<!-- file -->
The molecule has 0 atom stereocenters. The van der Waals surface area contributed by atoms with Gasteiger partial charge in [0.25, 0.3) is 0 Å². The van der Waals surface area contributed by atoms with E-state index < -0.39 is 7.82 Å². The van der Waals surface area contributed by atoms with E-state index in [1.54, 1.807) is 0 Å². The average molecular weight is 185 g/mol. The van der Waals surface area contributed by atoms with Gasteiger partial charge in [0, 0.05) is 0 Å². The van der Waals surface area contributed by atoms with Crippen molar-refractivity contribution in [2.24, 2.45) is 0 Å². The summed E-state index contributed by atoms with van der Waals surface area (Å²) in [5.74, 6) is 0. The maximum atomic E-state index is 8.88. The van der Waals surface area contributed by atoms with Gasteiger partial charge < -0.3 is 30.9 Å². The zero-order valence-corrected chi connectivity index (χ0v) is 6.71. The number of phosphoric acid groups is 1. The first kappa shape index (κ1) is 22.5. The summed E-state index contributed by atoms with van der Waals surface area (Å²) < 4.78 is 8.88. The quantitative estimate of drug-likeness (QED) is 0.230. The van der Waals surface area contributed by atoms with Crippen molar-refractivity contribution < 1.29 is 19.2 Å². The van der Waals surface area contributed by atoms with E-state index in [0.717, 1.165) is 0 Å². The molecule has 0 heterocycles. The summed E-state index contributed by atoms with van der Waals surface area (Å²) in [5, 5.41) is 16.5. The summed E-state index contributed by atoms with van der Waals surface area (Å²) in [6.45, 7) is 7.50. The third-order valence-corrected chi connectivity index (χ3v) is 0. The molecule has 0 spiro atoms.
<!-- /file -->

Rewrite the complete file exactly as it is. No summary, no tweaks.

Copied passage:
The molecule has 0 atom stereocenters. The van der Waals surface area contributed by atoms with Gasteiger partial charge in [0.25, 0.3) is 0 Å². The van der Waals surface area contributed by atoms with E-state index < -0.39 is 7.82 Å². The van der Waals surface area contributed by atoms with E-state index in [1.54, 1.807) is 0 Å². The average molecular weight is 185 g/mol. The van der Waals surface area contributed by atoms with Gasteiger partial charge in [0, 0.05) is 0 Å². The van der Waals surface area contributed by atoms with Crippen molar-refractivity contribution in [2.24, 2.45) is 0 Å². The summed E-state index contributed by atoms with van der Waals surface area (Å²) in [5.74, 6) is 0. The maximum atomic E-state index is 8.88. The van der Waals surface area contributed by atoms with Gasteiger partial charge < -0.3 is 30.9 Å². The zero-order valence-corrected chi connectivity index (χ0v) is 6.71. The number of phosphoric acid groups is 1. The first kappa shape index (κ1) is 22.5. The summed E-state index contributed by atoms with van der Waals surface area (Å²) < 4.78 is 8.88. The quantitative estimate of drug-likeness (QED) is 0.230. The van der Waals surface area contributed by atoms with Crippen molar-refractivity contribution < 1.29 is 19.2 Å². The van der Waals surface area contributed by atoms with E-state index in [0.717, 1.165) is 0 Å². The molecule has 0 heterocycles. The summed E-state index contributed by atoms with van der Waals surface area (Å²) in [5, 5.41) is 16.5. The summed E-state index contributed by atoms with van der Waals surface area (Å²) in [6.45, 7) is 7.50. The third-order valence-corrected chi connectivity index (χ3v) is 0. The molecule has 0 spiro atoms.